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The University of Tennessee Institute of Agriculture

Agricultural Policy Analysis Center



April 16, 2010


The relationship between US wheat exports and exchange rates

Over the last 40 years, exports account for a larger portion of US wheat production than they do for US corn production. US wheat exports increased rapidly beginning in 1971 and peaked in 1981 at 1.77 billion bushels (Fig. 1, solid blue line). Since then, US wheat exports have declined by 53 percent.

One of the debates surrounding agricultural bulk commodity exports has been the extent to which they are affected by changes in the exchange rate. Last week we studied this question with regard to US corn exports and found that there was a correlation between exports and the exchange rates of the international purchasers of US corn (US corn trade weighted exchange rate) in the 1970s, but over time that relationship weakened so that by 1991 there was no correlation between the two.

Figure 1

Figure 1. US wheat trade weighted exchange rate for US wheat importers, 2005=100, and US wheat exports (million bushels), 1970-2009. Data source: USDA.

Looking at Figure 1, the expected mirror image between US wheat exports (solid blue line) and the trade weighted exchange rate of US wheat consuming nations (dashed red line) is readily apparent in the 1970-1979 period. That relationship is statistically confirmed (at the 99% confidence level) with changes in the trade weighted exchange rate accounting for 62 percent of the variation in US wheat exports (as the exchange rate goes down, wheat exports rise, and vice versa).

The mirror image between the two variables is less apparent in the next period (1980-1989). Again the statistical test confirms (at the 90% confidence level) that the relationship is weaker with changes in the exchange rate accounting for 38 percent of the changes in US wheat exports.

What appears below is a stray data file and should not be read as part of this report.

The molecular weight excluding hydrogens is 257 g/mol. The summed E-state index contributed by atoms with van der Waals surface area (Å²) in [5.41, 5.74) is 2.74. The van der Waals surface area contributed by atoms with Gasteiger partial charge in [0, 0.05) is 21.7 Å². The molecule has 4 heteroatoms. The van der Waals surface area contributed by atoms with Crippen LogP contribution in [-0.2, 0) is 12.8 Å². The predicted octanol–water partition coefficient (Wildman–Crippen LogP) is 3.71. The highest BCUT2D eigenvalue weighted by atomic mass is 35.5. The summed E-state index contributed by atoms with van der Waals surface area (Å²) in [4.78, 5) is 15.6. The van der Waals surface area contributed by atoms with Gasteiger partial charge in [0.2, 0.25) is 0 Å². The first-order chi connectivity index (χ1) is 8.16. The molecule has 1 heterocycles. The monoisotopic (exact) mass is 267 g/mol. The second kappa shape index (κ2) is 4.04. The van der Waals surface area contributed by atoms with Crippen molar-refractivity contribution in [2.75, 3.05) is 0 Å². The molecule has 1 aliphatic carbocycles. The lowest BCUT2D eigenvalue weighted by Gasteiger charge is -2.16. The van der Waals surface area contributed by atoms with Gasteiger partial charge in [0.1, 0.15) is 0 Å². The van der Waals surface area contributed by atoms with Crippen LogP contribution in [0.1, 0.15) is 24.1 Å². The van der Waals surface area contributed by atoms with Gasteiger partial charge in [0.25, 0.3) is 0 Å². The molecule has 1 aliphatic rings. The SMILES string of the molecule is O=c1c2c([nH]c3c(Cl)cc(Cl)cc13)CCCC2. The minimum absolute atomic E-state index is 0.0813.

Between 1990 and 1999, the two variables appear to track each other rather than being a mirror image of each other. During this period, the results are not statistically significant. But what is interesting is that changes in the exchange rate explain 18 percent of the variation in US wheat exports. However, this time, when focusing on this one aspect, as the exchange rate goes up, US wheat exports go up (counter to what economic theory would predict).

In the last period (2000-2009), a statistical test shows no relationship at all between the two variables. All the caveats mentioned in last week’s column still apply.

The bottom line is that the apparent declining influence of the trade weighted exchange rate on the volume of wheat exports is similar to what we found for corn. In the 1980s, claims by analysts that exports of corn and wheat are affected by changes in the exchange rates of the international consumers of these products are well-supported by the data. With passing of time however, this explanation for the variability of US corn and wheat exports has grown weaker and weaker to the point that one can no longer discern a relationship between the two in recent years.

On a given day, there may be the appearance of a correlation between corn or wheat exports or anticipated exports with the exchange rate for the US dollar, but over the period of a year, that is using annual data, the relationship has not been significant for last decade or longer.

Much of the today’s export-centric narrative in agricultural circles focuses on exchange rates and market access. As US agricultural interests talk about increasing US exports of corn and wheat they will need to talk about more than exchange rates. And if we are correct about what makes crop exports “tick,” they will need to talk about more than market access as well.

Larger factors that we have discussed in previous columns are at play in influencing US corn and wheat exports; a few of which include: the spread of agricultural technology around the world, the availability of additional crop acreage in other countries (particularly our export competitors), and the inclination of leaders of other countries to view food production as a matter of national security.

Daryll E. Ray holds the Blasingame Chair of Excellence in Agricultural Policy, Institute of Agriculture, University of Tennessee, and is the Director of UT’s Agricultural Policy Analysis Center (APAC). (865) 974-7407; Fax: (865) 974-7298; dray@utk.edu; http://www.agpolicy.org. Daryll Ray’s column is written with the research and assistance of Harwood D. Schaffer, Research Associate with APAC.

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